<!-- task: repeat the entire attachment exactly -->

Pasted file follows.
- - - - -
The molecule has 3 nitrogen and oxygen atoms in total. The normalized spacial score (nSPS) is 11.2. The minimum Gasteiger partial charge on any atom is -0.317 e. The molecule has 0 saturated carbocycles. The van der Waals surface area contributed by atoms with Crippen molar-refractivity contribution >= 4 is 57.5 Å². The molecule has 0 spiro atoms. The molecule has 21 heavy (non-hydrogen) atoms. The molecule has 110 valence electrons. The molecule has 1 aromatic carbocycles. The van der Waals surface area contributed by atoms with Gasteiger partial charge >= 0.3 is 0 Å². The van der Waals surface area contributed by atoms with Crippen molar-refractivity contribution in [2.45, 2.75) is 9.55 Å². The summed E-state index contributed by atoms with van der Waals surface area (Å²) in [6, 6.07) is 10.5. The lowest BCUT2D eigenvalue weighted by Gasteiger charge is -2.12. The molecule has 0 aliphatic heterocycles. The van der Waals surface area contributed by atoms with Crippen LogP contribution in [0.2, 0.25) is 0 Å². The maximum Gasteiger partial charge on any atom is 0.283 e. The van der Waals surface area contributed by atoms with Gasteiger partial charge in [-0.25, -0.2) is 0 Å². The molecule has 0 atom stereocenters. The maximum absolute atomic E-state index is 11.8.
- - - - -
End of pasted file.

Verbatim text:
The molecule has 3 nitrogen and oxygen atoms in total. The normalized spacial score (nSPS) is 11.2. The minimum Gasteiger partial charge on any atom is -0.317 e. The molecule has 0 saturated carbocycles. The van der Waals surface area contributed by atoms with Crippen molar-refractivity contribution >= 4 is 57.5 Å². The molecule has 0 spiro atoms. The molecule has 21 heavy (non-hydrogen) atoms. The molecule has 110 valence electrons. The molecule has 1 aromatic carbocycles. The van der Waals surface area contributed by atoms with Gasteiger partial charge >= 0.3 is 0 Å². The van der Waals surface area contributed by atoms with Crippen molar-refractivity contribution in [2.45, 2.75) is 9.55 Å². The summed E-state index contributed by atoms with van der Waals surface area (Å²) in [6, 6.07) is 10.5. The lowest BCUT2D eigenvalue weighted by Gasteiger charge is -2.12. The molecule has 0 aliphatic heterocycles. The van der Waals surface area contributed by atoms with Crippen LogP contribution in [0.2, 0.25) is 0 Å². The maximum Gasteiger partial charge on any atom is 0.283 e. The van der Waals surface area contributed by atoms with Gasteiger partial charge in [-0.25, -0.2) is 0 Å². The molecule has 0 atom stereocenters. The maximum absolute atomic E-state index is 11.8.